Racism is still alive and well—that is pretty obvious—but there are more than a handful of incidences where we see people of various races and cultural backgrounds coexisting. There are a number of factors that we can accredit with that coexistence, but Jay-Z thinks that hip-hop is the most important one.
Jay-Z is one of the most influential rap artists in the world so he knows a thing or too about the contributions that hip-hop has made to our society. His craft and the success thereof is a reflection of how much passion he has for hip-hop, so much that he believes that it has actually made a difference in the way the world functions.
The rapper was featured on one of Oprah’s “Master Class” interviews, and he talked about how he really believes that hip-hop has changed the dynamics of racial relations.
“I have a very interesting take on the cultural impact of hip-hop, and it’s a strong one,” Hov said. “I think that hip-hop has done more for racial relations than most cultural icons.”
The 45-year-old entrepreneur suggested that hip-hop music is really a major unifier amongst people of all backgrounds. He said that it is no longer an urban thing anymore because people around the world are influenced by it.
Hov went on to describe how integrated clubs are now. We are all partying with one another and connecting on another level, and back then this kind of mixing and mingling was not occurring nor was it acceptable.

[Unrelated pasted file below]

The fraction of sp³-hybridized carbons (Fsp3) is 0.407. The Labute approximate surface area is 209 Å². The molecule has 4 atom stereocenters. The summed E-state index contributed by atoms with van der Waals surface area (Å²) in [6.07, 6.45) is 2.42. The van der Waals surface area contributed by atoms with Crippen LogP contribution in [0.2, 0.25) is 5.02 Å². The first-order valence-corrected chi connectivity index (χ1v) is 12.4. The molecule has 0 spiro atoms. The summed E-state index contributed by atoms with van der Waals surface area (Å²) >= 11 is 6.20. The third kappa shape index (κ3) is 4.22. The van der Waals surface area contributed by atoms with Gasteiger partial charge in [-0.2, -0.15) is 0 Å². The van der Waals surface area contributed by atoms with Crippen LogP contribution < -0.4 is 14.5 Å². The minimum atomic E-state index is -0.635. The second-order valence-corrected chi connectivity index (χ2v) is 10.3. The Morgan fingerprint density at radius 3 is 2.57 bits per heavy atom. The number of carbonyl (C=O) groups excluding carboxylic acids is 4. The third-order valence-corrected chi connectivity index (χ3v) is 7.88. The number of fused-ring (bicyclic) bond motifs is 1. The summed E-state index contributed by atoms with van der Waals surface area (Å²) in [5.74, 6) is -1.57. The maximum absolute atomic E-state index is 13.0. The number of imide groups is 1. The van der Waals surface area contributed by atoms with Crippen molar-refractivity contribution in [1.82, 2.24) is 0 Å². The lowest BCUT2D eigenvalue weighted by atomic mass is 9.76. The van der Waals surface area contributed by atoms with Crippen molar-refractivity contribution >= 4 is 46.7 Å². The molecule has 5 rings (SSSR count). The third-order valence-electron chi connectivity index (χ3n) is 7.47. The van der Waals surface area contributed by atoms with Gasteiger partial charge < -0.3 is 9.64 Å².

“[…], And now people party together. Once you have people partying, dancing, and singing along to the same music, then conversations naturally happen after that,” he said. “Within conversations we all realize that we are more alike than we’re separate.”
Jay made some pretty good points. Hip-hop does have the tendency to create plenty of relationships and connections that are not ideal at first sight, but our community is responsible for a number of great things that the rest of the world can use to their advantage.
Hip-hop has had an impact on racial relations, no doubt. The problems arise, though, when the credit is not given where it is due, but I will not be a Debbie Downer today. I appreciate Hov for
acknowledging the positive side of the race topic.
What do you think? Has hip-hop done more than Malcolm X and MLK? Share your thoughts.
Source: The reel network